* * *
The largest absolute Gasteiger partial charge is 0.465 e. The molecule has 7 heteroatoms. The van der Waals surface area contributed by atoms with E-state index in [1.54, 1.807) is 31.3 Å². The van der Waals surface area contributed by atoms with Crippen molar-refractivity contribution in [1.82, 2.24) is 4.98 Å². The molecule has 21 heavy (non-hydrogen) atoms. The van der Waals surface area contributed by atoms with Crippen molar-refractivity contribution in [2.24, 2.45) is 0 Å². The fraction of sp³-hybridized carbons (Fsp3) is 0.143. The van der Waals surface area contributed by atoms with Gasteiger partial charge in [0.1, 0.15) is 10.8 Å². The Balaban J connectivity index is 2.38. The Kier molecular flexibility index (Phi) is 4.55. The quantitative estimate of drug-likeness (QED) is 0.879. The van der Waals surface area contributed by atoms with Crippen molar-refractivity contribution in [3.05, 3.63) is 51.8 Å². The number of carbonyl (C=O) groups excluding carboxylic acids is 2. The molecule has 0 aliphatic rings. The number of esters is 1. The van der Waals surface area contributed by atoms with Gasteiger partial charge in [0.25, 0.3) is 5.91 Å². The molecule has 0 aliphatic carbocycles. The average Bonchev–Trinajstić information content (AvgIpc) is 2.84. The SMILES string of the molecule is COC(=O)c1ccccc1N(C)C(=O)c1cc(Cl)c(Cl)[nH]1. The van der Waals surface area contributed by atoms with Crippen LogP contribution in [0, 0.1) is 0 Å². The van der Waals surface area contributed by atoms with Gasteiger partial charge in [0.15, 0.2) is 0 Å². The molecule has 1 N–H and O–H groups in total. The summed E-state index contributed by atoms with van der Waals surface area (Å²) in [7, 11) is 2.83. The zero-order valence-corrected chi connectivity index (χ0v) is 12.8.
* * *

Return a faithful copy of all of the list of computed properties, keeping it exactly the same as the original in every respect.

The largest absolute Gasteiger partial charge is 0.465 e. The molecule has 7 heteroatoms. The van der Waals surface area contributed by atoms with E-state index in [1.54, 1.807) is 31.3 Å². The van der Waals surface area contributed by atoms with Crippen molar-refractivity contribution in [1.82, 2.24) is 4.98 Å². The molecule has 21 heavy (non-hydrogen) atoms. The van der Waals surface area contributed by atoms with Crippen molar-refractivity contribution in [2.24, 2.45) is 0 Å². The fraction of sp³-hybridized carbons (Fsp3) is 0.143. The van der Waals surface area contributed by atoms with Gasteiger partial charge in [0.1, 0.15) is 10.8 Å². The Balaban J connectivity index is 2.38. The Kier molecular flexibility index (Phi) is 4.55. The quantitative estimate of drug-likeness (QED) is 0.879. The van der Waals surface area contributed by atoms with Crippen molar-refractivity contribution in [3.05, 3.63) is 51.8 Å². The number of carbonyl (C=O) groups excluding carboxylic acids is 2. The molecule has 0 aliphatic rings. The number of esters is 1. The van der Waals surface area contributed by atoms with Gasteiger partial charge in [0.25, 0.3) is 5.91 Å². The molecule has 0 aliphatic carbocycles. The average Bonchev–Trinajstić information content (AvgIpc) is 2.84. The SMILES string of the molecule is COC(=O)c1ccccc1N(C)C(=O)c1cc(Cl)c(Cl)[nH]1. The van der Waals surface area contributed by atoms with Crippen LogP contribution in [0, 0.1) is 0 Å². The van der Waals surface area contributed by atoms with Gasteiger partial charge in [0.15, 0.2) is 0 Å². The molecule has 1 N–H and O–H groups in total. The summed E-state index contributed by atoms with van der Waals surface area (Å²) in [7, 11) is 2.83. The zero-order valence-corrected chi connectivity index (χ0v) is 12.8.